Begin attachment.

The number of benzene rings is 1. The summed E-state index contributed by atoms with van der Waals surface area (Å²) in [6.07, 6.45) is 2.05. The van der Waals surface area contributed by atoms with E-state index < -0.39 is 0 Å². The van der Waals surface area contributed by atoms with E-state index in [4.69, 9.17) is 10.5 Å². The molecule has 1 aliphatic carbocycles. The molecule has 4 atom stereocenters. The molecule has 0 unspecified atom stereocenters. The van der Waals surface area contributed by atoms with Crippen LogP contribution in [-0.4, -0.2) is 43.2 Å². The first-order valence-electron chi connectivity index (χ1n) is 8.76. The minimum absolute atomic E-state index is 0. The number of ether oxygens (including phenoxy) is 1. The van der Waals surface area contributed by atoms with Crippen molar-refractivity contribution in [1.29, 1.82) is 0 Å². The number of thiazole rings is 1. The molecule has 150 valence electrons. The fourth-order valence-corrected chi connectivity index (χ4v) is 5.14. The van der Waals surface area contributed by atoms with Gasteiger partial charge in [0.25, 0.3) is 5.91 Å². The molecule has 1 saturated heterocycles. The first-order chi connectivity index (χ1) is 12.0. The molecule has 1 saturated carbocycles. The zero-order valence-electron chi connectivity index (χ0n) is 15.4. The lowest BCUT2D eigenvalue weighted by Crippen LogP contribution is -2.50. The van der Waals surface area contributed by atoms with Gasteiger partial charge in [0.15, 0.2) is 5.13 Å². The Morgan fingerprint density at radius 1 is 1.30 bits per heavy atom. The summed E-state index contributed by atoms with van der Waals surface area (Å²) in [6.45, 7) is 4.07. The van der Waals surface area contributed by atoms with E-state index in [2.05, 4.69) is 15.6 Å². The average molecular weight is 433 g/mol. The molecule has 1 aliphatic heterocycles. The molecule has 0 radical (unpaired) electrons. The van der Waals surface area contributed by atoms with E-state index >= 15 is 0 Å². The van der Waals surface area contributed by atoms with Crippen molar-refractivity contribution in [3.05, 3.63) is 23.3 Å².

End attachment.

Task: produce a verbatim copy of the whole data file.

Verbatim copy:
The number of benzene rings is 1. The summed E-state index contributed by atoms with van der Waals surface area (Å²) in [6.07, 6.45) is 2.05. The van der Waals surface area contributed by atoms with E-state index < -0.39 is 0 Å². The van der Waals surface area contributed by atoms with E-state index in [4.69, 9.17) is 10.5 Å². The molecule has 1 aliphatic carbocycles. The molecule has 4 atom stereocenters. The molecule has 0 unspecified atom stereocenters. The van der Waals surface area contributed by atoms with Crippen LogP contribution in [-0.4, -0.2) is 43.2 Å². The first-order valence-electron chi connectivity index (χ1n) is 8.76. The minimum absolute atomic E-state index is 0. The number of ether oxygens (including phenoxy) is 1. The van der Waals surface area contributed by atoms with Crippen molar-refractivity contribution in [1.29, 1.82) is 0 Å². The number of thiazole rings is 1. The molecule has 150 valence electrons. The fourth-order valence-corrected chi connectivity index (χ4v) is 5.14. The van der Waals surface area contributed by atoms with Gasteiger partial charge in [0.25, 0.3) is 5.91 Å². The molecule has 1 saturated heterocycles. The first-order chi connectivity index (χ1) is 12.0. The molecule has 1 saturated carbocycles. The zero-order valence-electron chi connectivity index (χ0n) is 15.4. The lowest BCUT2D eigenvalue weighted by Crippen LogP contribution is -2.50. The van der Waals surface area contributed by atoms with Gasteiger partial charge in [0.15, 0.2) is 5.13 Å². The Morgan fingerprint density at radius 1 is 1.30 bits per heavy atom. The summed E-state index contributed by atoms with van der Waals surface area (Å²) in [6.45, 7) is 4.07. The van der Waals surface area contributed by atoms with E-state index in [2.05, 4.69) is 15.6 Å². The average molecular weight is 433 g/mol. The molecule has 1 aliphatic heterocycles. The molecule has 0 radical (unpaired) electrons. The van der Waals surface area contributed by atoms with E-state index >= 15 is 0 Å². The van der Waals surface area contributed by atoms with Crippen molar-refractivity contribution in [3.05, 3.63) is 23.3 Å².